↓ Skip to main content

Dynamically encircling an exceptional point for asymmetric mode switching

Overview of attention for article published in Nature, July 2016
Altmetric Badge

About this Attention Score

  • In the top 5% of all research outputs scored by Altmetric
  • High Attention Score compared to outputs of the same age (98th percentile)
  • Above-average Attention Score compared to outputs of the same age and source (55th percentile)

Mentioned by

news
14 news outlets
blogs
1 blog
twitter
11 tweeters
facebook
1 Facebook page

Readers on

mendeley
72 Mendeley
Title
Dynamically encircling an exceptional point for asymmetric mode switching
Published in
Nature, July 2016
DOI 10.1038/nature18605
Pubmed ID
Authors

Jörg Doppler, Alexei A. Mailybaev, Julian Böhm, Ulrich Kuhl, Adrian Girschik, Florian Libisch, Thomas J. Milburn, Peter Rabl, Nimrod Moiseyev, Stefan Rotter

Abstract

Physical systems with loss or gain have resonant modes that decay or grow exponentially with time. Whenever two such modes coalesce both in their resonant frequency and their rate of decay or growth, an 'exceptional point' occurs, giving rise to fascinating phenomena that defy our physical intuition. Particularly intriguing behaviour is predicted to appear when an exceptional point is encircled sufficiently slowly, such as a state-flip or the accumulation of a geometric phase. The topological structure of exceptional points has been experimentally explored, but a full dynamical encircling of such a point and the associated breakdown of adiabaticity have remained out of reach of measurement. Here we demonstrate that a dynamical encircling of an exceptional point is analogous to the scattering through a two-mode waveguide with suitably designed boundaries and losses. We present experimental results from a corresponding waveguide structure that steers incoming waves around an exceptional point during the transmission process. In this way, mode transitions are induced that transform this device into a robust and asymmetric switch between different waveguide modes. This work will enable the exploration of exceptional point physics in system control and state transfer schemes at the crossroads between fundamental research and practical applications.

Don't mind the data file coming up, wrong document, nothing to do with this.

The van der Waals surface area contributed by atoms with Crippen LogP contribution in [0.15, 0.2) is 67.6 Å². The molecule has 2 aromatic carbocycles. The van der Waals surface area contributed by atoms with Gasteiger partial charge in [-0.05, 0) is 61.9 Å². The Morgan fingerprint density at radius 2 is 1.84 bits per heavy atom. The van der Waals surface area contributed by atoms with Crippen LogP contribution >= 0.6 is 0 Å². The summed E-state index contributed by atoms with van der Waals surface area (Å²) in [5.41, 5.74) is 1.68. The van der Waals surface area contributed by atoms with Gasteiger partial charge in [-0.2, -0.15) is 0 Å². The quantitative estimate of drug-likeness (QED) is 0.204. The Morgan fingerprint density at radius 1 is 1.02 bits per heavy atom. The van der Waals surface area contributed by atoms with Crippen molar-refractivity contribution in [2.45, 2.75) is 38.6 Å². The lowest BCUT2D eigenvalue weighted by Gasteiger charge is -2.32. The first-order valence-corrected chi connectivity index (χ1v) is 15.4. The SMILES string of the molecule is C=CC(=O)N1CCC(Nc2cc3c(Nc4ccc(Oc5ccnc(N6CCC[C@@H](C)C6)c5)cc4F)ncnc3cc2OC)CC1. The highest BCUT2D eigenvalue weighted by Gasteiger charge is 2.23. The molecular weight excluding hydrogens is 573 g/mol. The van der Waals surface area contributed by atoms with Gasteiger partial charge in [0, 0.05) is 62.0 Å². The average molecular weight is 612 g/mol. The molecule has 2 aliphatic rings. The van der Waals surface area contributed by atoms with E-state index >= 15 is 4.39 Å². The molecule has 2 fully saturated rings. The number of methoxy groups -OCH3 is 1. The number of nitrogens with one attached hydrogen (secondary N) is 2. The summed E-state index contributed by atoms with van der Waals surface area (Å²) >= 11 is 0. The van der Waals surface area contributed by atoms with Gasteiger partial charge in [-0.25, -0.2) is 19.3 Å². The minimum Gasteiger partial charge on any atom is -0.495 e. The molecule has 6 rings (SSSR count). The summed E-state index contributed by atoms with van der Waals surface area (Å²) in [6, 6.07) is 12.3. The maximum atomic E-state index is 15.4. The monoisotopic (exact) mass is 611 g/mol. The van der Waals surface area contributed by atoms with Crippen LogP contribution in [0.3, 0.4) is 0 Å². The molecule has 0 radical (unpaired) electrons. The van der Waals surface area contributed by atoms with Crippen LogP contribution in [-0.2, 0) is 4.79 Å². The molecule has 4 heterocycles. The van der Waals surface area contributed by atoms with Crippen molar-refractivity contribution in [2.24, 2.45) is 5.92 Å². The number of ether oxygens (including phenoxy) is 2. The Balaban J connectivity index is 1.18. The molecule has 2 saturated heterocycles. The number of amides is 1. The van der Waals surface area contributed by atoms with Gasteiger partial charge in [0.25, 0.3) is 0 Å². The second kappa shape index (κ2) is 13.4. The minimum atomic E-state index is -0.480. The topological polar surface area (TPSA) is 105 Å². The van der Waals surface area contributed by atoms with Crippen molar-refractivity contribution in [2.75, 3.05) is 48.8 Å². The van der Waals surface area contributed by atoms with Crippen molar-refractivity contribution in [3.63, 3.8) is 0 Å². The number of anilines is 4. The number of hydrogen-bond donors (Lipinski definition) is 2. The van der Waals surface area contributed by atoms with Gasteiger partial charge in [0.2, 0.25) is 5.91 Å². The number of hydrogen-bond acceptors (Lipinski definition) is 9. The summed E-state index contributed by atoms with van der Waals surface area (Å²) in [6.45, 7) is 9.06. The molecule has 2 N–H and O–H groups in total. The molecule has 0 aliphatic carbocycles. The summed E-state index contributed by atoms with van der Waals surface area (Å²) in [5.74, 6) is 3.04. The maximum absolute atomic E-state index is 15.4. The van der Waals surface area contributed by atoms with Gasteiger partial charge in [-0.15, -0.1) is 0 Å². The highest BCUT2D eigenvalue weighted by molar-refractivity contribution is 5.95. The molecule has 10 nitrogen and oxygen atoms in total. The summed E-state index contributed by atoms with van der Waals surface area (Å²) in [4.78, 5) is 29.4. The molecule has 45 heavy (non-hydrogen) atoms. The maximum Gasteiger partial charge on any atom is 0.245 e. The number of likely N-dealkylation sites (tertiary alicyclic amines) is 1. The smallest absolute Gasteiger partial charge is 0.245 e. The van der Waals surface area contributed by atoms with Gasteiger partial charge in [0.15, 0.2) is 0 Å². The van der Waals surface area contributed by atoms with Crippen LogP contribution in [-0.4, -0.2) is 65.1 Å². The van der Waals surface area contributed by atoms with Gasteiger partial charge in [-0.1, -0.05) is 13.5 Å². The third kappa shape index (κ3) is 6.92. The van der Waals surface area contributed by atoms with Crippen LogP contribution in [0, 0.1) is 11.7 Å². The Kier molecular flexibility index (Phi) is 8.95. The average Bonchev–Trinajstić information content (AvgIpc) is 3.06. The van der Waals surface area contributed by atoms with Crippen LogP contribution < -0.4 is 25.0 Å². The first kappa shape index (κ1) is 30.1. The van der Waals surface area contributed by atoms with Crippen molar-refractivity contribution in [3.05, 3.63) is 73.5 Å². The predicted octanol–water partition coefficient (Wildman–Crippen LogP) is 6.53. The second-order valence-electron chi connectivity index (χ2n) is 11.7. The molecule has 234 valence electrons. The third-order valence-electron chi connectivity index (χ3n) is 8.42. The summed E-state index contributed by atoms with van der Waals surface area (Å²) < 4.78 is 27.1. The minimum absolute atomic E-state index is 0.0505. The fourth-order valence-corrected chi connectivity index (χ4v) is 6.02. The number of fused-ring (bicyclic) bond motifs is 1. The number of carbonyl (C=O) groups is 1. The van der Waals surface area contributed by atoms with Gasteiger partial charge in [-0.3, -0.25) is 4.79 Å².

Twitter Demographics

The data shown below were collected from the profiles of 11 tweeters who shared this research output. Click here to find out more about how the information was compiled.

Mendeley readers

The data shown below were compiled from readership statistics for 72 Mendeley readers of this research output. Click here to see the associated Mendeley record.

Geographical breakdown

Country Count As %
Germany 1 1%
Belgium 1 1%
Austria 1 1%
Vietnam 1 1%
Canada 1 1%
Unknown 67 93%

Demographic breakdown

Readers by professional status Count As %
Student > Ph. D. Student 33 46%
Researcher 12 17%
Professor 8 11%
Student > Bachelor 5 7%
Student > Master 5 7%
Other 9 13%
Readers by discipline Count As %
Physics and Astronomy 53 74%
Engineering 11 15%
Unspecified 3 4%
Mathematics 2 3%
Agricultural and Biological Sciences 1 1%
Other 2 3%

Attention Score in Context

This research output has an Altmetric Attention Score of 117. This is our high-level measure of the quality and quantity of online attention that it has received. This Attention Score, as well as the ranking and number of research outputs shown below, was calculated when the research output was last mentioned on 14 September 2016.
All research outputs
#71,249
of 8,380,241 outputs
Outputs from Nature
#7,566
of 48,028 outputs
Outputs of similar age
#5,046
of 260,514 outputs
Outputs of similar age from Nature
#419
of 945 outputs
Altmetric has tracked 8,380,241 research outputs across all sources so far. Compared to these this one has done particularly well and is in the 99th percentile: it's in the top 5% of all research outputs ever tracked by Altmetric.
So far Altmetric has tracked 48,028 research outputs from this source. They typically receive a lot more attention than average, with a mean Attention Score of 74.8. This one has done well, scoring higher than 84% of its peers.
Older research outputs will score higher simply because they've had more time to accumulate mentions. To account for age we can compare this Altmetric Attention Score to the 260,514 tracked outputs that were published within six weeks on either side of this one in any source. This one has done particularly well, scoring higher than 98% of its contemporaries.
We're also able to compare this research output to 945 others from the same source and published within six weeks on either side of this one. This one has gotten more attention than average, scoring higher than 55% of its contemporaries.